What Is Important to Know When
Filing a Personal Injury Claim?

If you wish to pursue compensation for a dog bite, talk to a personal injury attorney right away. The statute of limitations for personal injury claims in Alaska is only two years from the date of the injury. You have only two years to settle your claim with the dog owner’s liability insurer. If you need to pursue suing for a dog bite, you have two years to file the lawsuit in the appropriate court.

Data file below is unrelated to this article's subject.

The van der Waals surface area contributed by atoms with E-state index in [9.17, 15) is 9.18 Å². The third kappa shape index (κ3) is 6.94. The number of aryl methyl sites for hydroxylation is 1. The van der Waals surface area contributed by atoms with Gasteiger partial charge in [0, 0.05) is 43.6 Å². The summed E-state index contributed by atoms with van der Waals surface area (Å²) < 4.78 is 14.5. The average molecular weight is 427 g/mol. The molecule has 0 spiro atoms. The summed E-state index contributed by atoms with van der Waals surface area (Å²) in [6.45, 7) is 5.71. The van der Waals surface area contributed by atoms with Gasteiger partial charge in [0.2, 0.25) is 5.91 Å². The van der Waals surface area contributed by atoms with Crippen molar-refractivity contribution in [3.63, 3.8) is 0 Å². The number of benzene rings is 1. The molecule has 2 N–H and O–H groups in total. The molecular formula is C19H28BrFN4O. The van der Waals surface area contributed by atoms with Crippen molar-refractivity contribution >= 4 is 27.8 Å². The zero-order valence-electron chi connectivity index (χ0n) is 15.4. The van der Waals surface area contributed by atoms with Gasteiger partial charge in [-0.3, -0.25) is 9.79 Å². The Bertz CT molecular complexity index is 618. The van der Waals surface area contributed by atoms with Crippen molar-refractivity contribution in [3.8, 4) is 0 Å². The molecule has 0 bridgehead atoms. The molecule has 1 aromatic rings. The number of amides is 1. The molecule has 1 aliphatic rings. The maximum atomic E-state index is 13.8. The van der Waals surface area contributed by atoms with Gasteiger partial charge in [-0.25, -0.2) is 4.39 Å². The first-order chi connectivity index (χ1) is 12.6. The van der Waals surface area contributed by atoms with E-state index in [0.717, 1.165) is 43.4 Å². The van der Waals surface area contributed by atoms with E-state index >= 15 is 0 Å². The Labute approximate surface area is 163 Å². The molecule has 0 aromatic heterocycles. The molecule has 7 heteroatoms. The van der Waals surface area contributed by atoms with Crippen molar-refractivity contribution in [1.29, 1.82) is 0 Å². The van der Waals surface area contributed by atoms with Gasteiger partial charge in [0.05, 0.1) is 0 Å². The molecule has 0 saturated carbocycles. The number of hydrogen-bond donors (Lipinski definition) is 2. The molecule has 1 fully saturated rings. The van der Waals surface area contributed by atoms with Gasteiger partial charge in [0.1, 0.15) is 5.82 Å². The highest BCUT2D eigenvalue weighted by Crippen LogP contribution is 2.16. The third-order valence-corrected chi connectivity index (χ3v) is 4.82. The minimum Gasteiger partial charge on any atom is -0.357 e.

Compensable damages in Alaska personal injury claims include medical expenses, including future medical expenses, lost wages, disability, disfigurement, pain and suffering, and mental anguish. Medical expenses would include compensation for mental health and trauma therapy, which often accompany dog attacks.

Dog Bites Attorney Serving Anchorage, Alaska

Although there are many attorneys in Anchorage and the surrounding communities, there are few who handle only personal injury claims and fewer who have handled dog bite claims. At the Law Office of Jason Skala, LLC, injury claims are all that we handle. Call us today to schedule a case consultation. Even if there are reasons you cannot pursue a claim, we welcome the opportunity to review your case.